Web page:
How and when to plant grapes vines in your garden
THE PLANTING of grape vines in the UK has grown in popularity over the past few years and they are a welcome addition to many gardens.
The best soil for planting grapes is good, deep free draining soil in a sunny site, the root system of a grapevine can grow very deep so soil does need to be well cultivated..
How to train grape vines: Grape vines can be trained up walls, trellises or over arches and as long as they are pruned carefully and kept under control grape vines actually need very little space in which to grow
The two basic types of grapes are Dessert Grapes or Wine Grapes
Grow dessert grapes in a greenhouse so that they ripen properly or plant in a container in a conservatory and place outdoors in winter.
Growing grapes for wine: The vine is best grown outdoors in a warm sheltered spot on a South or south/west facing wall or fence. Grape vines are hungry and do need regular feeding with a balanced feed such as blood, fish and bone every six weeks or a liquid feed (such as seaweed fertiliser) every three weeks.
The best time to plant your vine: The best time to plant your wine or dessert vine is between October and March into weed free ground so that the roots can become established over the dormant period. If you are going to train your climbing vines over a wire or other support system then makes sure it is in place before you plant the vine. Plant vines about 4ft apart and 9 inches away from any wall
The best time to prune grapevines: The main pruning of a grape vine should take place in early winter with the pinching out of any new shoots, thinning and training taking place in the spring and summer months.
How to prune a grapevine: During the first year of grapevine growing allow three stems to grow vertically, securing them to a cane, pinch out any of the shoots that grow from the side down to one leaf. In the autumn, when the foliage dies, untie the stems from the cane and tie two down to the bottom wire, one on each side of the cane. Then prune the third stem, leaving three buds to provide replacement stems next year. In spring, allow shoots to grow vertically from the branches that have been tied down. Aim to have shoots every 15cm (6in) – you may need to prune some out to achieve this.
Pinch off side shoots to leave one leaf and when the shoots reach the top wire, pinch off their growing tips. Tie the three replacement shoots to the centre cane. It is important to keep air flowing to the grapes so when fruit makes its appearence it mat be necessary to remove some leaves.
Removing flowers on young grapevines: In the first two years of planting all flowers should be removed. Keep only three bunches of grapes on a 3 year old vine and ncrease this to about five on a 4 year old vine although more can be allowed if the vine is fruiting well. After the 4th year you can allow the grape vine to crop fully.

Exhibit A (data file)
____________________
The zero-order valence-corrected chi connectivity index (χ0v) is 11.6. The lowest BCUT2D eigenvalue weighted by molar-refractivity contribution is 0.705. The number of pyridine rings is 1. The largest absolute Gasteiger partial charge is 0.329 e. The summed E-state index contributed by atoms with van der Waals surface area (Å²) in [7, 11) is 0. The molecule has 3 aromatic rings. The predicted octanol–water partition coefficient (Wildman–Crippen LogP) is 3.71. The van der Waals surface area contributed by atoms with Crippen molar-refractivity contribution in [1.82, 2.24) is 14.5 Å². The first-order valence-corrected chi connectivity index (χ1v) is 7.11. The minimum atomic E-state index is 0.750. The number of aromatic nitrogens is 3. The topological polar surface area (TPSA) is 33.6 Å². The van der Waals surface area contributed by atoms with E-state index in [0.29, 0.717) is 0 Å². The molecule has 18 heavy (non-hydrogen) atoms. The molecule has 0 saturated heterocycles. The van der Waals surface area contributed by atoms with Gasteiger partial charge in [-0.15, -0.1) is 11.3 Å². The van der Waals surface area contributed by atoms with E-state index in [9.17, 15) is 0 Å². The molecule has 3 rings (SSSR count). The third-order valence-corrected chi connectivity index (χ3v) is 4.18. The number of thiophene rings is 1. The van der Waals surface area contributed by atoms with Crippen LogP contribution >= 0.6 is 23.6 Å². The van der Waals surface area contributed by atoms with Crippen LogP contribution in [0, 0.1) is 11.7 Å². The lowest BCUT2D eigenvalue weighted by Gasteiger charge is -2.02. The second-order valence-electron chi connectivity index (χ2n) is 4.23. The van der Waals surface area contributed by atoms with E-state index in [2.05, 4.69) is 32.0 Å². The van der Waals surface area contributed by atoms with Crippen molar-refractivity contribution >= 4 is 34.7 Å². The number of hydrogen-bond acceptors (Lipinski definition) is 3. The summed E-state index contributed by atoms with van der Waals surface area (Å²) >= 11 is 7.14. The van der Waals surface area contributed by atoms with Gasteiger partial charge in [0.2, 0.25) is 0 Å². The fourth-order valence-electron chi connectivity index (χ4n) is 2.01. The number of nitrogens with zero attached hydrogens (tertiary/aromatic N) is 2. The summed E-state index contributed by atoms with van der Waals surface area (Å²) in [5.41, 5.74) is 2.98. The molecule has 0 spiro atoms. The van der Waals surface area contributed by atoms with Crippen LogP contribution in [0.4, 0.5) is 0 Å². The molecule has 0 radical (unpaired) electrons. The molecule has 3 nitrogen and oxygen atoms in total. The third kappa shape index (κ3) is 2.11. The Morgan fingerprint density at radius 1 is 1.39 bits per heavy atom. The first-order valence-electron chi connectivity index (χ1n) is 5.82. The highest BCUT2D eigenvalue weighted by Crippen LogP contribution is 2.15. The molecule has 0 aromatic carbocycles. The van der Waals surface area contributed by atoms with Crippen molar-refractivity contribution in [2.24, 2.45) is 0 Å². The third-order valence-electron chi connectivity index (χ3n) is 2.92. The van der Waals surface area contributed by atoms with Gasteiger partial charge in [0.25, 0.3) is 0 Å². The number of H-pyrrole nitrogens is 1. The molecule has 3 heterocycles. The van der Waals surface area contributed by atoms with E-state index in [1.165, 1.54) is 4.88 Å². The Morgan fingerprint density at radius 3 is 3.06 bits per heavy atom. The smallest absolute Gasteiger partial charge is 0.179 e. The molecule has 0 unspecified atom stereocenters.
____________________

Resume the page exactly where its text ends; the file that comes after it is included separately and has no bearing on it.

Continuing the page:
The best time to harvest and Pick grapes : With your grapevine growing and fruit ripening, the overriding wish is to taste but remember your grapes are only ready for picking when they feel soft to the touch and have a sweet taste. The skin on the white grape vine changes from deep green to yellow and becomes much thinner.
How to tell when your grapes are ready: You can tell when your grapes are mature by tasting – when they are at their sweetest they are ready! To harvest your vines cut them in bunches and keep the stalk attached.
Wine grapes can be eaten fresh or can be pulped and made into wine, whilst dessert grapes should be eaten as soon as possible after.
Growing your own grape vines: There is an ever increasing number of grape varieties available and, even here, at Larch Cottage Nurseries up in the cold North West of the country we have a number of varieties which grow all year long, specifically as climbers trailing over the timber trellis roof structure of the shade garden or over the wall at the front of The Greenhouse Restaurant
If you are thinking of growing your own grape vine then we would recommend:
Vitis Brant AGM: A vigorous and hardy grapevine, which forms long woody stems and has large light green palmate foliage. Bunches of sweet dark purple bloomy grapes are produced Aug-Sep, lovely autumn colour. South wall or conservatory, fertile soil
Vitis Regent: The Vitis Regent produces a multi purpose grape with black very sweet dessert grapes produced when grown indoors and red dessert or wine grapes produced when grown outdoors
Vitis vinifera ‘Vroege V. D. Laan’: A Dutch variety of white outdoor grape. Flowers April-May. Hardy, best planted on a south facing wall. Ht 2m. Plant in alkaline soil.
Vitis vinifera ‘Spetchley Red’: A selection made at Spetchley Park, Worcs., for its superb bright red autumn colour. Typical vigorous growth and handsome foliage, suitable for covering all manner of things. Hardy. Best in sun though happy in semi -shade. One of the best intense autumnal reds available.